Myanmar Fossil Discovery Supports Asia Was Where Earliest Anthropoids Evolved
Africa has usually been thought of as the root for anthropoid evolution. A new fossil discovery in Myanmar, however, adds weight to the theory that evolution began elsewhere.
The 37-million year old "Afrasia djijidae" resembles another anthropoid found in the Sahara Desert in Libya dating back to around the same time. Similar discoveries in China show that anthropoids probably came from Asia,
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Anthropoids include primates, monkeys, and humans.
"Not only does Afrasia help seal the case that anthropoids first evolved in Asia, it also tells us when our anthropoid ancestors first made their way to Africa, where they continued to evolve into apes and humans," said Chris Beard, Carnegie Museum of Natural History paleontologist and member of the team of scientists that unearthed the fossil.
"Afrasia is a game-changer because for the first time it signals when our distant ancestors initially colonized Africa. If this ancient migration had never taken place, we wouldn't be here talking about it."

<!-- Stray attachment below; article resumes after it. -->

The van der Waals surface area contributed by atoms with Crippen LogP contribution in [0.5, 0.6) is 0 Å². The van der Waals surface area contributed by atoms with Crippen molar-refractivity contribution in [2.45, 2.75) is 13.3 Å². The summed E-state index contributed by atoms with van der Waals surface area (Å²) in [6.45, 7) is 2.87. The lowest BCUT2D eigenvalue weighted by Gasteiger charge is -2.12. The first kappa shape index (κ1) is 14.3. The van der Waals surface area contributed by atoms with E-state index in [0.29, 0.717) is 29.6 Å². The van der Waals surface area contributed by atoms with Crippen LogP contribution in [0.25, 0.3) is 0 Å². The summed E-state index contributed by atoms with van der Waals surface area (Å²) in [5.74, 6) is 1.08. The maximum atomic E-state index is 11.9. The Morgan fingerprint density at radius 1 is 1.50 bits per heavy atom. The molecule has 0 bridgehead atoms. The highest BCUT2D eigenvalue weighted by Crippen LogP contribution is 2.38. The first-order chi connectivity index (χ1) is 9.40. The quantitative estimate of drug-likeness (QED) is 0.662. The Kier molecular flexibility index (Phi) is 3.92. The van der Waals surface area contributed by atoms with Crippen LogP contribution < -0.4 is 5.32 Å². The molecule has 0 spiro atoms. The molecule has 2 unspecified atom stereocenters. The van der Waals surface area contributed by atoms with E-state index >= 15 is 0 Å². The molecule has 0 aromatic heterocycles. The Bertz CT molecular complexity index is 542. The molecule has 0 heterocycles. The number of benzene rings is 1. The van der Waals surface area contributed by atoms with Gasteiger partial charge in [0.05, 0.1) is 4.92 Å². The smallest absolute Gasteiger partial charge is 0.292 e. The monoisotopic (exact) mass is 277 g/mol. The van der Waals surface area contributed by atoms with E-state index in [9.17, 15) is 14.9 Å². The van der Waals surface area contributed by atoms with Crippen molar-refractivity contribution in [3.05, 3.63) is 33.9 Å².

The route to Africa and Eurasia was blocked by the larger Tethys Sea, and the difficulty for anthropoids to cross it has left scientists baffled over the exact route this colonization took. Still, the discovery of Afrasia, a species similar to the Libyan anthropoid, helps scientists narrow in on a range of dates.
"For years we thought the African fossil record was simply bad," said Professor Jean-Jacques Jaeger of the University of Poitiers in France, the team leader and a Carnegie Museum research associate. "The fact that such similar anthropoids lived at the same time in Myanmar and Libya suggests that the gap in early African anthropoid evolution is actually real. Anthropoids didn't arrive in Africa until right before we find their fossils in Libya."
By using the teeth of both species, scientists determined that Afrasia and its African counterpart probably weighed 3.5 ounces and ate tiny insects.
The Libyan fossils, some of the earliest showing an anthropoid presence in Africa around 37-38 million years ago, show that the anthropoids came from one or more Asian colonists. For scientists, the point where evolutionary divergance occurs is important in mapping out the branches of the evolutionary tree.
"Reconstructing events like the colonization of Africa by early anthropoids is a lot like solving a very cold case file," said Beard. "Afrasia may not be the anthropoid who actually committed the act, but it is definitely on our short list of prime suspects."